Paul Mellon and Huntington Cairns — then secretary, treasurer, and general counsel of the Gallery — had been thinking of such a series for a while. Their plans developed very much in connection with the creation of the Bollingen Foundation by Paul and Mary Mellon in 1942 and its mission, inspired by the Mellons’ serious interest in the ideas and writing of Carl Jung, “to stimulate, encourage, and develop scholarship and research in the liberal arts and sciences and other fields of cultural endeavor generally.” Eager to establish the lectures before any other

    casva Center for Advanced Study in the Visual Arts Mellon Anniversaries: 75, 65, 35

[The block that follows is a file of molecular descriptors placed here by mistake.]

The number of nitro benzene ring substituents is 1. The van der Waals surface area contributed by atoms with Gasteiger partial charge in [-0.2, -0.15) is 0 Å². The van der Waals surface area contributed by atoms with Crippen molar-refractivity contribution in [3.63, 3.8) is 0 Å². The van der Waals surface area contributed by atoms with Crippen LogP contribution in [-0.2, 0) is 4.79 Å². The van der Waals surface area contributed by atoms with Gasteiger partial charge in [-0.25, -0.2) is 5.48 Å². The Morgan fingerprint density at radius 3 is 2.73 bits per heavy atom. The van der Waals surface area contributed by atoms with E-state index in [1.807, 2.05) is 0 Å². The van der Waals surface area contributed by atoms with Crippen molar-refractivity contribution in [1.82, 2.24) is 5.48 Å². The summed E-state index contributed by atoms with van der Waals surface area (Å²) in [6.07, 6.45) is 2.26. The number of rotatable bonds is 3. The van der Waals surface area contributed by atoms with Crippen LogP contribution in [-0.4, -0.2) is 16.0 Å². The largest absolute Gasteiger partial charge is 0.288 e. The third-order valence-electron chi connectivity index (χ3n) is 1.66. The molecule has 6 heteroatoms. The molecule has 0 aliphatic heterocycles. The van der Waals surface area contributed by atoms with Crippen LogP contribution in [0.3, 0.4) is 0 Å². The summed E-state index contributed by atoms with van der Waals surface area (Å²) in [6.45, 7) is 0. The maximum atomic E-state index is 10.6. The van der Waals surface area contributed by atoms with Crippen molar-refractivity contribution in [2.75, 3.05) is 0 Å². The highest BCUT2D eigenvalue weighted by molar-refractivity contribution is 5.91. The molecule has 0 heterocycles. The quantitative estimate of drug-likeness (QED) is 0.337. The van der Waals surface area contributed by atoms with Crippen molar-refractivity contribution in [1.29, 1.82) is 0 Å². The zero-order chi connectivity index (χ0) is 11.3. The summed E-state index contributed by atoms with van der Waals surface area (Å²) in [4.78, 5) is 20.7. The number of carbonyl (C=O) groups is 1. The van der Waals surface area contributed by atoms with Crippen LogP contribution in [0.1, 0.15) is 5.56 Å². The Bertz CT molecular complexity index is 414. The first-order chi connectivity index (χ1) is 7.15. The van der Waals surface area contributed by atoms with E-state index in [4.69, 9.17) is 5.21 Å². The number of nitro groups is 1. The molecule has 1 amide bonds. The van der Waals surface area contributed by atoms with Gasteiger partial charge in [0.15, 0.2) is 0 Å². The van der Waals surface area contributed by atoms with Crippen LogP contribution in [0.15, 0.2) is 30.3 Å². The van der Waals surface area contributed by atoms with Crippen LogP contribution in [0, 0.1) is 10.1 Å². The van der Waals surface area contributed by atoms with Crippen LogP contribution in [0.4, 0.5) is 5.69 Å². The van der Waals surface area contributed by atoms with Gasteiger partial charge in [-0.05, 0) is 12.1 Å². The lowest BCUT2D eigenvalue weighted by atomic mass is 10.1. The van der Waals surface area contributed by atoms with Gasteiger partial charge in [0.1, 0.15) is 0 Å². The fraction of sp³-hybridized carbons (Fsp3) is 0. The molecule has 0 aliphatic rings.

On the first Sunday in April 2016, shortly after the seventy-fifth anniversary of the cre- ation of the Gallery, Vidya Dehejia, the Barbara Stoler Miller Professor of Indian and South Asian Art at Colum- bia University, will inaugurate the sixty-fifth A. W. Mellon Lectures in the Fine Arts (fig. 1). Named in honor of the Gallery’s founder, the ambitious program for the lectures was conceived and initiated by Andrew Mellon’s son, Paul, who was supported in this effort by a remarkable group of advisors, including his first wife, Mary Conover Mellon, and the Gallery’s first director, David Finley. When President Roose- velt first opened the doors of the Gallery, the institution was full of great promise, but not yet complete. In addition to preserving, collecting, and exhibiting of works of art, its mis- sion included a serious commitment to fostering an understanding of those works through original research and to developing the enjoyment of art among the widest possible public. Indeed, the Gallery sought to be a leader in this field.